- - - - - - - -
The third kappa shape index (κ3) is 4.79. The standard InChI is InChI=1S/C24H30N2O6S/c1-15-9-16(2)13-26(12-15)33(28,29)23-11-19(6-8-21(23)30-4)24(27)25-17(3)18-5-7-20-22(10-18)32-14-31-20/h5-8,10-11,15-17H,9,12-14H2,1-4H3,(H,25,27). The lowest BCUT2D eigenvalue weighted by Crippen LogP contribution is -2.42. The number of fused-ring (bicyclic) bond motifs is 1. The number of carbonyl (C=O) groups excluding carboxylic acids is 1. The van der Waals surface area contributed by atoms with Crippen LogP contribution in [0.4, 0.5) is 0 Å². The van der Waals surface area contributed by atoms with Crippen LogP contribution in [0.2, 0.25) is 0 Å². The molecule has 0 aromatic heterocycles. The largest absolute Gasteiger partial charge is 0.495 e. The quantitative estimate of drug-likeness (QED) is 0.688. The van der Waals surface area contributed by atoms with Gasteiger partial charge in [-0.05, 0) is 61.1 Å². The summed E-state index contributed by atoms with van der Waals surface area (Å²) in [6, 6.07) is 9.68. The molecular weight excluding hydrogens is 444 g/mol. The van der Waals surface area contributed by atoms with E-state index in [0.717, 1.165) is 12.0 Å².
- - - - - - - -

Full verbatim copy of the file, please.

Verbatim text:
The third kappa shape index (κ3) is 4.79. The standard InChI is InChI=1S/C24H30N2O6S/c1-15-9-16(2)13-26(12-15)33(28,29)23-11-19(6-8-21(23)30-4)24(27)25-17(3)18-5-7-20-22(10-18)32-14-31-20/h5-8,10-11,15-17H,9,12-14H2,1-4H3,(H,25,27). The lowest BCUT2D eigenvalue weighted by Crippen LogP contribution is -2.42. The number of fused-ring (bicyclic) bond motifs is 1. The number of carbonyl (C=O) groups excluding carboxylic acids is 1. The van der Waals surface area contributed by atoms with Crippen LogP contribution in [0.4, 0.5) is 0 Å². The van der Waals surface area contributed by atoms with Crippen LogP contribution in [0.2, 0.25) is 0 Å². The molecule has 0 aromatic heterocycles. The largest absolute Gasteiger partial charge is 0.495 e. The quantitative estimate of drug-likeness (QED) is 0.688. The van der Waals surface area contributed by atoms with Gasteiger partial charge in [-0.05, 0) is 61.1 Å². The summed E-state index contributed by atoms with van der Waals surface area (Å²) in [6, 6.07) is 9.68. The molecular weight excluding hydrogens is 444 g/mol. The van der Waals surface area contributed by atoms with E-state index in [0.717, 1.165) is 12.0 Å².